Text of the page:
Given that the GSR is involved in the action of glucose in β-cells and the glucose action is dependent on its metabolism, a critical question is how GSR modulates insulin secretion. An interesting possibility is that GSR modulates metabolism of glucose and thereby augments insulin secretion. We addressed this possibility using glucose-responsive MIN6 cells,32) an insulinoma cell line. We prepared luciferase-expressing MIN6 cells and monitored changes in intracellular concentration of ATP ([ATP]i) in living cells.28) As shown in Fig. 1, high concentration of glucose increases [ATP]i in MIN6 cells. The effect of glucose on [ATP]i is detected at a concentration of 8.3 mM and observed in a dose-dependent manner. Interestingly, glucose induced a biphasic increase in [ATP]i. The initial peak occurs around 1 min, followed by a secondary sustained phase (Fig. 1). We then activated GSR by adding sucralose. To our surprise, sucralose induces a marked elevation of [ATP]i (Fig. 2). The effect of sucralose is observed at as low as 0.3 mM, and [ATP]i is increased in a dose-dependent manner. Indeed, the effect of 5 mM sucralose is much greater than that of 16.7 mM glucose. Since sucralose is an artificial sweetener, which does not enter β-cells nor is metabolized in β-cells, it exerts its effect by stimulating GSR. [ATP]i is determined by a balance between production and consumption of ATP. It seems rather unlikely that sucralose markedly reduces ATP consumption. The results therefore suggest that activation of GSR leads to an increase in [ATP]i probably by stimulating ATP production. Then, a crucial question is whether glucose also activates the receptor and thereby increases [ATP]i. As shown in Fig. 3, addition of 3-O-methylglucose (3OMG), a nonhydrolyzable analog of glucose, increases [ATP]i. 3OMG enters β-cells via the glucose transporter-2 but is not catalyzed by glucokinase. Consequently, 3OMG cannot serve as a substrate for the glycolytic pathway. In contrast, 3OMG tastes sweet and is able to activate T1R3. The results shown in Fig. 3 indicate that a nonmetabolizable glucose is able to promote metabolism and increase [ATP]i. Consistent with this notion, knockdown of T1R3 by shRNA results in reduction of glucose-induced elevation of [ATP]i (Fig. 4). This result clearly shows that glucose acts on GSR T1R3 and promotes its own metabolism. In other words, glucose is not capable of eliciting its full action in the absence of T1R3. Indeed, knockdown of T1R3 significantly inhibits glucose-induced insulin secretion in MIN6 cells.27) Based on these results, we postulate a new model for glucose action on insulin secretion (Fig. 5). Glucose first acts on the cell-surface GSR, which primes the metabolic pathway of glucose and induces initial increase in [ATP]i (priming phase). Glucose then enters β-cells and is metabolized through already activated metabolic pathway, and produces massive increase in [ATP]i, which activates well-known ATP-dependent pathway (metabolic phase). Glucose is able to augment insulin secretion even in the absence of the cell-surface GSR; however, initiation of secretion is delayed26) and the magnitude of the secretory response is blunted.22,27) The full action of glucose is provided by synergic activation of two pathways: receptor-mediated priming of metabolism and ATP-generation through the primed metabolic pathway.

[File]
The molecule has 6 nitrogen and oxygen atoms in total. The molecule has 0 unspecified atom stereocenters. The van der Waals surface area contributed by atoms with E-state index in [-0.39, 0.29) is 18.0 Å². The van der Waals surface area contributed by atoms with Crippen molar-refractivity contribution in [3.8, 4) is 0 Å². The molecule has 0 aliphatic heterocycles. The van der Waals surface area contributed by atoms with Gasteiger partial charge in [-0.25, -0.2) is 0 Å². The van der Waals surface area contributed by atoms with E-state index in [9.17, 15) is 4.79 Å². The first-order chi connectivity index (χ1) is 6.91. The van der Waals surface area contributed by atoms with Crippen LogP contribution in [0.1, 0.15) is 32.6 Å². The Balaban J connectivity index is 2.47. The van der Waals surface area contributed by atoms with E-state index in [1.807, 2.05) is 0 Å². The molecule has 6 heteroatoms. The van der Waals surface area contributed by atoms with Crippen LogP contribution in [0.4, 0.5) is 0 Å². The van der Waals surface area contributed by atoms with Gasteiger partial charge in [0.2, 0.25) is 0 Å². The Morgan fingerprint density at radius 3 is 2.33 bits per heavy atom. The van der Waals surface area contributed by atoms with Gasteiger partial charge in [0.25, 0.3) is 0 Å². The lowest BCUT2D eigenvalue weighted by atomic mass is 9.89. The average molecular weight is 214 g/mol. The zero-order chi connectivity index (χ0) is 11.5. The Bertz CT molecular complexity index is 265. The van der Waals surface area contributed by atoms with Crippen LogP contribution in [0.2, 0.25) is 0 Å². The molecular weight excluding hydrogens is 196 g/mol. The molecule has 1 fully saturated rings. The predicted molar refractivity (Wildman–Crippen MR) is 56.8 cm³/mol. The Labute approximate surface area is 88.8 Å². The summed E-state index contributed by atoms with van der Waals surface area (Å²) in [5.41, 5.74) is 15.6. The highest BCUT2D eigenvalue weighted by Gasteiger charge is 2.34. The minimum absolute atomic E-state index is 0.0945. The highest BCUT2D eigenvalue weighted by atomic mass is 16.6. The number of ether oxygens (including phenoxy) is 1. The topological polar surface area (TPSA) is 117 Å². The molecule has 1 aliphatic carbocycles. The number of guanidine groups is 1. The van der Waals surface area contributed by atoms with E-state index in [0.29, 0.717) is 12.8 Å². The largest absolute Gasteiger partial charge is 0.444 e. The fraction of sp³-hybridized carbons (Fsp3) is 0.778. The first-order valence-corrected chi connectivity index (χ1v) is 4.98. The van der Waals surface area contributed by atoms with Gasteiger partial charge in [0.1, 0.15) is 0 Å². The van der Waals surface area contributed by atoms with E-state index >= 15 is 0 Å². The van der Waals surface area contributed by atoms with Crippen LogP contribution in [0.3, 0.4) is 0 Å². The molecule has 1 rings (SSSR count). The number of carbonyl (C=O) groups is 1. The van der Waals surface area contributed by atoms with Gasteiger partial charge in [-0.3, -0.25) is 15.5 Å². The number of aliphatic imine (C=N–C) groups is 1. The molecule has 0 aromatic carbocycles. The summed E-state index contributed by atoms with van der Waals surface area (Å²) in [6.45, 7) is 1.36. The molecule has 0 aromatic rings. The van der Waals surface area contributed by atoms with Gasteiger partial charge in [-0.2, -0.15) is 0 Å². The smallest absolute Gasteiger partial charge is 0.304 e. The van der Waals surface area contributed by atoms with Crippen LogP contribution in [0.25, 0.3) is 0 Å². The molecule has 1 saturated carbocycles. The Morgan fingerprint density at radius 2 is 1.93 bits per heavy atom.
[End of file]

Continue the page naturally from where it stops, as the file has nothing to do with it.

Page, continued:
Fig. 1. Effect of Glucose on [ATP]i in MIN6 Cells